The World Oral Health Report 2003: continuous improvement of oral health in the 21st century – the approach of the WHO Global Oral Health Programme

  • Petersen P
  • 5

    Readers

    Mendeley users who have this article in their library.
  • N/A

    Citations

    Citations of this article.

Abstract

Abstract –  Chronic diseases and injuries are the leading health problems in all but a few parts of the world. The rapidly changing disease patterns throughout the world are closely linked to changing lifestyles, which include diets rich in sugars, widespread use of tobacco, and increased consumption of alcohol. In addition to socio-environmental determinants, oral disease is highly related to these lifestyle factors, which are risks to most chronic diseases as well as protective factors such as appropriate exposure to fluoride and good oral hygiene. Oral diseases qualify as major public health problems owing to their high prevalence and incidence in all regions of the world, and as for all diseases, the greatest burden of oral diseases is on disadvantaged and socially marginalized populations. The severe impact in terms of pain and suffering, impairment of function and effect on quality of life must also be considered. Traditional treatment of oral diseases is extremely costly in several industrialized countries, and not feasible in most low-income and middle-income countries. The WHO Global Strategy for Prevention and Control of Noncommunicable Diseases, added to the common risk factor approach is a new strategy for managing prevention and control of oral diseases. The WHO Oral Health Programme has also strengthened its work for improved oral health globally through links with other technical programmes within the Department for Noncommunicable Disease Prevention and Health Promotion. The current oral health situation and development trends at global level are described and WHO strategies and approaches for better oral health in the 21st century are outlined.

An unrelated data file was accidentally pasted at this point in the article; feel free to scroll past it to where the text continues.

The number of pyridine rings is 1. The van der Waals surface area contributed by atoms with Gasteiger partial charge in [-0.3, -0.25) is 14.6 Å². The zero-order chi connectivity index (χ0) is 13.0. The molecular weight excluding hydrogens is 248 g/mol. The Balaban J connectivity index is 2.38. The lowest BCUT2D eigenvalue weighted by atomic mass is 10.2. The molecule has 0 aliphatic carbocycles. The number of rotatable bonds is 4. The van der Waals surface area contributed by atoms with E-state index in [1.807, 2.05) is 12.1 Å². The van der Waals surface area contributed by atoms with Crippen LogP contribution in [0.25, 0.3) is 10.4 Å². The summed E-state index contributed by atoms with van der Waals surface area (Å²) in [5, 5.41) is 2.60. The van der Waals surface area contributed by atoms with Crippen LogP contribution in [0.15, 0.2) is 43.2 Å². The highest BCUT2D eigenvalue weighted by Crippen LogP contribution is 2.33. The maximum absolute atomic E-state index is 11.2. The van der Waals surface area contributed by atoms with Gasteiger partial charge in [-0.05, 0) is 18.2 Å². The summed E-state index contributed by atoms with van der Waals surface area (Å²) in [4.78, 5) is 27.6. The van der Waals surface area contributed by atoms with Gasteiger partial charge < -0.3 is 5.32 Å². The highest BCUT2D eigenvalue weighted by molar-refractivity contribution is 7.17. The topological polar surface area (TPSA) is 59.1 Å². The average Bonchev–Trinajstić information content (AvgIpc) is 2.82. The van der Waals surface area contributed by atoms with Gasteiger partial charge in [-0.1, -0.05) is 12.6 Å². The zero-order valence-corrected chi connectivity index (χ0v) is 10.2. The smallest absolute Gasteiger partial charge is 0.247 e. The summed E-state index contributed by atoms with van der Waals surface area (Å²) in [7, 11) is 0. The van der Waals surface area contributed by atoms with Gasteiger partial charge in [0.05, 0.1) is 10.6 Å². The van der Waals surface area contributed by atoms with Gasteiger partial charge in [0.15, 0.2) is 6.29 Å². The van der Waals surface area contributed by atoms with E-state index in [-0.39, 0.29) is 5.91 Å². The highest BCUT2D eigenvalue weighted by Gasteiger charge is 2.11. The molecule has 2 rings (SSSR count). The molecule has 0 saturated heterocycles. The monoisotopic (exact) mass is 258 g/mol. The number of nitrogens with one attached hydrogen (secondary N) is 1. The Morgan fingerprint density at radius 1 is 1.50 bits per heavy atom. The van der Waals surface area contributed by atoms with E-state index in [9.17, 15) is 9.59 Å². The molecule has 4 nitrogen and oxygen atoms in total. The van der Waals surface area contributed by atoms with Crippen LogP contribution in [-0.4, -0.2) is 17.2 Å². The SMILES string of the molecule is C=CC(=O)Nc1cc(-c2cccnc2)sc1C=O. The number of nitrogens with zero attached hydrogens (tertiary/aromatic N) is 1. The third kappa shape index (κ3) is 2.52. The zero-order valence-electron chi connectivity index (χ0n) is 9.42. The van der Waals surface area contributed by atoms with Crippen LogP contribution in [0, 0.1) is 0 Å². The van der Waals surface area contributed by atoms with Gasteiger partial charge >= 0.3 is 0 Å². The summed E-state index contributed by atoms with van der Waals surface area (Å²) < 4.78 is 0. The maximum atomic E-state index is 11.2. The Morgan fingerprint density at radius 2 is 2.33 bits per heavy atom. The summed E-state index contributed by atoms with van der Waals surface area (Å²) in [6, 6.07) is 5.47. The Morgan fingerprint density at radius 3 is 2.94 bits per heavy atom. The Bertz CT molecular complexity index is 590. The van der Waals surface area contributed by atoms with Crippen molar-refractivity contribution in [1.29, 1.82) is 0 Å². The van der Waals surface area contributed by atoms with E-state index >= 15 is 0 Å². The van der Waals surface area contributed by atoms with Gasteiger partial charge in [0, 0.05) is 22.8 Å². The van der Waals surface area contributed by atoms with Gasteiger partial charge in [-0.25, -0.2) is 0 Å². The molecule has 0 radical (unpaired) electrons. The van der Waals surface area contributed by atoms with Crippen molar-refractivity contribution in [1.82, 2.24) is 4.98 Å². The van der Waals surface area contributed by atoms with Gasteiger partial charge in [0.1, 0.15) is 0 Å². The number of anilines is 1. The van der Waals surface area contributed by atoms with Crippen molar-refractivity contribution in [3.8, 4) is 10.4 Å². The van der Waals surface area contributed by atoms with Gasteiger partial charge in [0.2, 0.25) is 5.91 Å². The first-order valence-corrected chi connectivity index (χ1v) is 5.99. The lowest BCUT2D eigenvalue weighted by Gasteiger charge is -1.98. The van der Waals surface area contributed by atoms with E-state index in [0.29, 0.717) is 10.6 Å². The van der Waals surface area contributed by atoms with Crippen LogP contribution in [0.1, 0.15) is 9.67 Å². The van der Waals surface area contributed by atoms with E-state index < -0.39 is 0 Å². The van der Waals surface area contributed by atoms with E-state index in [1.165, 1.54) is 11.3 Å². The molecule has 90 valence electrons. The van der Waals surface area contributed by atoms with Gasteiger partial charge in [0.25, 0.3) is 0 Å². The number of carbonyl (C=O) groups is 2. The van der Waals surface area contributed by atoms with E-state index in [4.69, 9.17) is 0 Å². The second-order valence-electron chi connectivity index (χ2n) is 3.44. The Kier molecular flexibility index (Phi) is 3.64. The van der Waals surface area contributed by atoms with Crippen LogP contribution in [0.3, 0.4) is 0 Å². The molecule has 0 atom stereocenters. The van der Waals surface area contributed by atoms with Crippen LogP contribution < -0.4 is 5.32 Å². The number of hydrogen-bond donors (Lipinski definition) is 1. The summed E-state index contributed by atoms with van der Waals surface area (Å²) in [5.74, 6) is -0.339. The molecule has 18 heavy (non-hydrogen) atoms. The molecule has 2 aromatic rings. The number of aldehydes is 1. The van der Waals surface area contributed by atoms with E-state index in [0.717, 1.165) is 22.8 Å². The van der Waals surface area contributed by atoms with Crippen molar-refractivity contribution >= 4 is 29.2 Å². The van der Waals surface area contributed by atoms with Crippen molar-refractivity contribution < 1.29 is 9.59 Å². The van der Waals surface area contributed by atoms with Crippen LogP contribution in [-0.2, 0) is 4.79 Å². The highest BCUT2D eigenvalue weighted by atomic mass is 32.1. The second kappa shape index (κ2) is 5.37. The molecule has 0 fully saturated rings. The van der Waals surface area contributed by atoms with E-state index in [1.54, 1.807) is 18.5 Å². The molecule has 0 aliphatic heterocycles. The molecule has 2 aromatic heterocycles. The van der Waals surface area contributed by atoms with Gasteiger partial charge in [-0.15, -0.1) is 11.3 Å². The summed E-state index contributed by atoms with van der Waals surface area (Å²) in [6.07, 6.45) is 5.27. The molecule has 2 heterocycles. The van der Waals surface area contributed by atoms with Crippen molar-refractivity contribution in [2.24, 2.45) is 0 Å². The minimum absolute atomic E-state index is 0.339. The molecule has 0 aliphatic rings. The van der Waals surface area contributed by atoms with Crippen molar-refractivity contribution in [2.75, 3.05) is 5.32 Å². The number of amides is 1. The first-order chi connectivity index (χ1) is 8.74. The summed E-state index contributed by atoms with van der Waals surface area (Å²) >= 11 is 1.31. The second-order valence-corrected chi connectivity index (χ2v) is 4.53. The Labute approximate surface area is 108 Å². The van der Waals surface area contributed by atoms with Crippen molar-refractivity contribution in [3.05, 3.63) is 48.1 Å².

Author-supplied keywords

  • WHO
  • common risk factors
  • disease prevention
  • health policy
  • health promotion
  • oral health

Get free article suggestions today

Mendeley saves you time finding and organizing research

Sign up here
Already have an account ?Sign in

Find this document

Authors

  • P E Petersen

Cite this document

Choose a citation style from the tabs below

Save time finding and organizing research with Mendeley

Sign up for free